Tesla Plans to Introduce Its Own Robot Taxi Service
On Monday, Tesla CEO Elon Musk announced plans to turn the company’s vehicles into ride-sharing robot taxis. Any Tesla car with autonomous driving can become a robotaxi, and owners would have to add their car to the Tesla Network platform through the company’s app. Musk said that there would be “over 1 million robotaxis on the road” by next year.
Riders will be able to call robotaxis from the Tesla app, similar to how Uber and Lyft currently work. Musk believes that rides via Tesla’s vehicles will cost less than $0.18 per mile, in comparison to the current average ride-hailing cost of $2-$3 per mile. He also said that by adding their cars to the network, Tesla owners would be able to make $30,000 per year; Tesla itself would receive 25% to 30% of the fee charged for the ride.
Implementing a robot taxi service would expand Tesla’s business model by targeting and earning profit from ride-hailing customers, a step away from the company’s current focus on building and selling cars. Musk acknowledged that there would be regulations that would need to be followed, but was confident that the program would be launched in some parts of the US by next year. This estimate is noticeably different from what other companies with similar goals are predicting.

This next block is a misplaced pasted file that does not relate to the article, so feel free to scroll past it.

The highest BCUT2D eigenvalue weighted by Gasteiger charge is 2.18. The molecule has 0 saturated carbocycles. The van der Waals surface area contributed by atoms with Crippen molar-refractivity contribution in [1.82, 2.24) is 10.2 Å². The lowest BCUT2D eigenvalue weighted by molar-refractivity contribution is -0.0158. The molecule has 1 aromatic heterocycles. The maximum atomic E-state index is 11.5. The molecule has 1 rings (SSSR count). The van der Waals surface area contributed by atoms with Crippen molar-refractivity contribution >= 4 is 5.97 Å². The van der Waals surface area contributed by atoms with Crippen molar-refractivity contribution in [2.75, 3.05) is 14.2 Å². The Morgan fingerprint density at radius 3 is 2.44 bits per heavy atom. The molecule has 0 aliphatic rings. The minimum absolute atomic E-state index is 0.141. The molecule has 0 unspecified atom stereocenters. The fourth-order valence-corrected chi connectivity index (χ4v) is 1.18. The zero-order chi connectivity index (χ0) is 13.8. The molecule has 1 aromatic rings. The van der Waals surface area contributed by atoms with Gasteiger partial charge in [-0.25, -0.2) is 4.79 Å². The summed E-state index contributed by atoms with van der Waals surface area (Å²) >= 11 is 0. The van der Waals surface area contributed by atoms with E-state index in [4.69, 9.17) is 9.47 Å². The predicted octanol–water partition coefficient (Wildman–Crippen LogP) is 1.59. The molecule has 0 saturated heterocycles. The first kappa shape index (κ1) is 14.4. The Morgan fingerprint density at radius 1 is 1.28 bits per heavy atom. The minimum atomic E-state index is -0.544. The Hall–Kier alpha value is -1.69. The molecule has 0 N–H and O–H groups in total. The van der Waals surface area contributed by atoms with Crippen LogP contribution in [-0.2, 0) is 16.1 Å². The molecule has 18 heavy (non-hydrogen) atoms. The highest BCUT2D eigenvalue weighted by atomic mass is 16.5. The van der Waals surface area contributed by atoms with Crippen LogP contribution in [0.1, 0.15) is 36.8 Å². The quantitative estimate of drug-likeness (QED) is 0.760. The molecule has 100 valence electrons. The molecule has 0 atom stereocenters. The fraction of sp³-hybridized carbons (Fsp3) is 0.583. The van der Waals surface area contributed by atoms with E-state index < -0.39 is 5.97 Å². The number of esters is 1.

Ford Motor Co. CEO Jim Hackett said earlier this month that the industry overestimated the implementation of autonomous vehicles and that Ford’s first application of the technology will come in 2021. Alphabet Inc.’s Waymo has been honing its technology for around a decade and only deployed a commercial service in Phoenix last year; its robot taxi service also launched with a human safety operator in the car. An Uber self-driving test last year, which had a person behind the wheel, led to a fatal crash and criticism about whether or not the technology is ready for public use.
Musk’s confidence stands out; he is promising a self-driving car that can operate without a human or location restrictions by next year. Tesla has also already introduced Autopilot, an autonomous assistant system that provides features which keep the car in its lane and travelling at speed consistent with the surrounding traffic; however, several crashes involving Tesla vehicles with this technology have occurred, raising concerns that the system can make drivers overly complacent.